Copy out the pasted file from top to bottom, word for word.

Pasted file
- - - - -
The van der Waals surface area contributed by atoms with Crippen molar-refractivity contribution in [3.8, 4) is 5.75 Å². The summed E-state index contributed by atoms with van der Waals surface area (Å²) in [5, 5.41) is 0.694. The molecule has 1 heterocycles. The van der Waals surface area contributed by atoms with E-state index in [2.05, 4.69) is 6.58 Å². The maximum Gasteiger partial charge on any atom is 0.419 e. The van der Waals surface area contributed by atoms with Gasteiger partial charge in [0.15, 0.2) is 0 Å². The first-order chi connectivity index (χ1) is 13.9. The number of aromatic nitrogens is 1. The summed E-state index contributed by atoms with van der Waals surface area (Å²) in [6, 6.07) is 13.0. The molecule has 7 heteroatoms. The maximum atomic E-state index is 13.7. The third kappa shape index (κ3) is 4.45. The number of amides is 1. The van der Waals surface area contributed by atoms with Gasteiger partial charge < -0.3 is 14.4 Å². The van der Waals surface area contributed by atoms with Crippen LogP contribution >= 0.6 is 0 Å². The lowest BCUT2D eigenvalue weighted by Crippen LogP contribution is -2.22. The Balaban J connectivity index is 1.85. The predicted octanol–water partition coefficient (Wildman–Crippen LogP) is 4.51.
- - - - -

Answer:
The van der Waals surface area contributed by atoms with Crippen molar-refractivity contribution in [3.8, 4) is 5.75 Å². The summed E-state index contributed by atoms with van der Waals surface area (Å²) in [5, 5.41) is 0.694. The molecule has 1 heterocycles. The van der Waals surface area contributed by atoms with E-state index in [2.05, 4.69) is 6.58 Å². The maximum Gasteiger partial charge on any atom is 0.419 e. The van der Waals surface area contributed by atoms with Gasteiger partial charge in [0.15, 0.2) is 0 Å². The first-order chi connectivity index (χ1) is 13.9. The number of aromatic nitrogens is 1. The summed E-state index contributed by atoms with van der Waals surface area (Å²) in [6, 6.07) is 13.0. The molecule has 7 heteroatoms. The maximum atomic E-state index is 13.7. The third kappa shape index (κ3) is 4.45. The number of amides is 1. The van der Waals surface area contributed by atoms with Gasteiger partial charge < -0.3 is 14.4 Å². The van der Waals surface area contributed by atoms with Crippen LogP contribution >= 0.6 is 0 Å². The lowest BCUT2D eigenvalue weighted by Crippen LogP contribution is -2.22. The Balaban J connectivity index is 1.85. The predicted octanol–water partition coefficient (Wildman–Crippen LogP) is 4.51.